principle is innovation and technology. when i say italy everybody will think of the arts and music. they don't think of technology yet we want to persuade you there are lots of things to be discovered. i was working in the world of energy and there i think we have taken enormous steps in the direction of a modern sustainable green economy, what we call now distributed generations of people producing and consuming energy. this is happening at an incredible pace in california and i know california like this is and we want to connect with california. some of the events will require the supports of the leaders that are here present, the leaders of the italian american associations. i am very proud to say that all of the leaders of the italian american associations are gathered today, mr. mayor, and senator assembly man and board of supervisors is here to celebrate with us and ramona blackwell who with the committee of the italians abroad and elected body and we will need your support and it's not just top down but bottom up. we're are open to your ideas and suggestions. we want
you can build technology you want, platform you want, that's great. it's the people who are doing it that matter and they're going to get stuff done. this has some of the best people, shannon and jay are doing t. they've been doing it awhile so they know what they're doing. it's great. last year i was building this adopted tree app and i found it on the data portal. it had like some weird geo data like it was in some form i couldn't use. i just dropped jay a note and like within 24 hours i got the data fixed and it was perfect. so, it's those kind of relationships that matter and having the right people in place. so, i think the chief data officer, these guys will end up joining a rock star team. >> not a question, but just a comment to say thanks to the city's innovation office. we're a small company from ireland called building i. we take permit data from cities and show it to anyone who wants to see it. we started off in ireland, discovered the san francisco data and came over here and now we've got an office up and running here with san francisco data. so, it's great to be ab
. impact at bay area airports. the technology in our life. >>jacqueline: heavy weather systems that will move up the east coast. this will strengthen as a result. with a blizzard conditions through the east coast and even through new england. let us take a look at issues towards massachusetts. there is winter weather advisories and warnings. the purple is indicating the blizzard warnings. with nearly 2 ft. of snowfall on a saturday. 1 in. per hour and gusting winds. 25 m.p.h., it is treacherous. taking a look at local conditions the pavement is wet over the golden gate. showers and stormtracker 4 radar showing that activity south of the golden gate. the peninsula, and as we take a look at the satellite and radar with plenty of showers coming in behind these. there rain for overnight and all of this as this quarter drops towards the coast. plenty of shower activity. ken ford to get, near petaluma, hayward, and the peninsula. as we head towards the early morning hours at take a look the snowfall. that is the blue on your screen. 2,500 ft.. a light probable dustin. for the higher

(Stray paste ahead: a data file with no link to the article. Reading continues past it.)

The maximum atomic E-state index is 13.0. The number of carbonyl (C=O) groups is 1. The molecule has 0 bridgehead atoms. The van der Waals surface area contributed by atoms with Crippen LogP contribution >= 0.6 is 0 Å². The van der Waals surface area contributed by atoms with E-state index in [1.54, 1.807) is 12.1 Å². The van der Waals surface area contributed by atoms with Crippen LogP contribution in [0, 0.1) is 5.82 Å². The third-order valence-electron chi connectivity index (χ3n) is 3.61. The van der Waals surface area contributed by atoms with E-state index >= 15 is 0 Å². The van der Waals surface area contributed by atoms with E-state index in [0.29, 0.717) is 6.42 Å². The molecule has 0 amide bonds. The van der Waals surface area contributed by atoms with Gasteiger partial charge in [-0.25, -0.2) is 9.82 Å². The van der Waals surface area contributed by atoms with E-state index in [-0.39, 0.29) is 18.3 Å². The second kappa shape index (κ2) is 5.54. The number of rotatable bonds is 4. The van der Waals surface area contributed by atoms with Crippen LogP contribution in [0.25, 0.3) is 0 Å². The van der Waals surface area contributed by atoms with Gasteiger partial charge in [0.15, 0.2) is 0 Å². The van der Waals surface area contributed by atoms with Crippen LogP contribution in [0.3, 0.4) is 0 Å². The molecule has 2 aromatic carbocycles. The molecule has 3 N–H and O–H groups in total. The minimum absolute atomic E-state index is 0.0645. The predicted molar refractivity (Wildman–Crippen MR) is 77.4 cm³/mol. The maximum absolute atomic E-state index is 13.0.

think about what core labs, the company with the technology behind finding so much new oil in old places said last night, last night right here when it detailed its quarter. a quarter that by the way drove the stock up $10.44 to finish today, core told us there could be not one, but two gigantic oil fields in this country we don't even know about, the size of the bakken and eagle ford, the two shales that have made the pipe dream of north american energy self-sufficiency into a reality that we could see in just a couple years time. could you imagine? i think america's oil and gas industry is in the early innings of the second game of the double-header. first game being spindle top. and that's what makes me so hopeful about the rest of the year. beyond just betting history repeats itself. the baltimore-like industrials are beginning to flex their muscles. we've had only one solid quarter from china under our belt. we just jumped over the fiscal cliff in this country. europe just now stabilizing. these recoveries foretell a dramatic increase in orders for our industrials as we saw in the a
and border patrol and technology. "washington journal" is next. ♪ host: congress returns today, part of the agenda includes consideration of a bill requiring the white house to produce a balanced budget. the story today from "the washington times" airlines readers that the budget act requires the president to put out a budget by the first monday of february. senator harry reid said the gun legislation in the senate will include magazine size and background checks, but it would not seek a ban on military-style assault weapons. an amendment could be included to cover that. the president heads to minneapolis to discuss gun control. and the cost of the 2012 elections are in. the final price tag is estimated at $7 billion. according to the consumer confidence index, half the respondents said that the financial crisis went under the labour retirement plan. we are interested in hearing from you if the financial crisis delay your retirement. want to give us a call, the numbers are on your screen. for republicans, 202-585-3881. for democrats, 202-585-3880. for independents, 202-585-3882. if y
Search Results 0 to 49 of about 342 (some duplicates have been removed)